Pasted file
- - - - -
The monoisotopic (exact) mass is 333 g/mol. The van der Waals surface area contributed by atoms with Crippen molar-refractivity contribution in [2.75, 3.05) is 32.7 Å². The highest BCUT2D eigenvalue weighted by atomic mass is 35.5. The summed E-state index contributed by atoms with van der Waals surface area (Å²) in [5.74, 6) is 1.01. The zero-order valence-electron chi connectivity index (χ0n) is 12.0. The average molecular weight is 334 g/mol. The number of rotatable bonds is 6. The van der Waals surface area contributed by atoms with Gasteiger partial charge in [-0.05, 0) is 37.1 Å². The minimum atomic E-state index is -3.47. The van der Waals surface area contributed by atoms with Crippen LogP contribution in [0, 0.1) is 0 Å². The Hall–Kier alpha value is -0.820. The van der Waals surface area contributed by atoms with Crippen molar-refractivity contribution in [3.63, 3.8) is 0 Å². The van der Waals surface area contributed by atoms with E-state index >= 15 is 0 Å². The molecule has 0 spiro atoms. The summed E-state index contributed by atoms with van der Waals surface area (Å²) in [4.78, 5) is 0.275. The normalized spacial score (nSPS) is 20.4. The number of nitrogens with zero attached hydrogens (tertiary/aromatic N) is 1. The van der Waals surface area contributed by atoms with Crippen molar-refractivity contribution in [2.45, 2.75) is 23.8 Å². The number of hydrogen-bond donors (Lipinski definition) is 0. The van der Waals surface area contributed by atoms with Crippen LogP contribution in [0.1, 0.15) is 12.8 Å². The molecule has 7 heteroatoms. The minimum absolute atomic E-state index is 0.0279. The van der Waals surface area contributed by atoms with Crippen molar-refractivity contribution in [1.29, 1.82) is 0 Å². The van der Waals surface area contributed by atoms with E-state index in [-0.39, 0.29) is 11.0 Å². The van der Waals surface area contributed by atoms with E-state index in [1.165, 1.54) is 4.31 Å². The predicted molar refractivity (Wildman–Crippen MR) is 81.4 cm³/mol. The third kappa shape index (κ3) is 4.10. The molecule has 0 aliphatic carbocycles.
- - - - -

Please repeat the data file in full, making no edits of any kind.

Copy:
The monoisotopic (exact) mass is 333 g/mol. The van der Waals surface area contributed by atoms with Crippen molar-refractivity contribution in [2.75, 3.05) is 32.7 Å². The highest BCUT2D eigenvalue weighted by atomic mass is 35.5. The summed E-state index contributed by atoms with van der Waals surface area (Å²) in [5.74, 6) is 1.01. The zero-order valence-electron chi connectivity index (χ0n) is 12.0. The average molecular weight is 334 g/mol. The number of rotatable bonds is 6. The van der Waals surface area contributed by atoms with Gasteiger partial charge in [-0.05, 0) is 37.1 Å². The minimum atomic E-state index is -3.47. The van der Waals surface area contributed by atoms with Crippen LogP contribution in [0, 0.1) is 0 Å². The Hall–Kier alpha value is -0.820. The van der Waals surface area contributed by atoms with Crippen molar-refractivity contribution in [3.63, 3.8) is 0 Å². The van der Waals surface area contributed by atoms with E-state index >= 15 is 0 Å². The molecule has 0 spiro atoms. The summed E-state index contributed by atoms with van der Waals surface area (Å²) in [4.78, 5) is 0.275. The normalized spacial score (nSPS) is 20.4. The number of nitrogens with zero attached hydrogens (tertiary/aromatic N) is 1. The van der Waals surface area contributed by atoms with Crippen molar-refractivity contribution in [2.45, 2.75) is 23.8 Å². The number of hydrogen-bond donors (Lipinski definition) is 0. The van der Waals surface area contributed by atoms with Crippen LogP contribution in [0.1, 0.15) is 12.8 Å². The molecule has 7 heteroatoms. The minimum absolute atomic E-state index is 0.0279. The van der Waals surface area contributed by atoms with Crippen molar-refractivity contribution in [1.29, 1.82) is 0 Å². The van der Waals surface area contributed by atoms with E-state index in [-0.39, 0.29) is 11.0 Å². The van der Waals surface area contributed by atoms with E-state index in [1.165, 1.54) is 4.31 Å². The predicted molar refractivity (Wildman–Crippen MR) is 81.4 cm³/mol. The third kappa shape index (κ3) is 4.10. The molecule has 0 aliphatic carbocycles.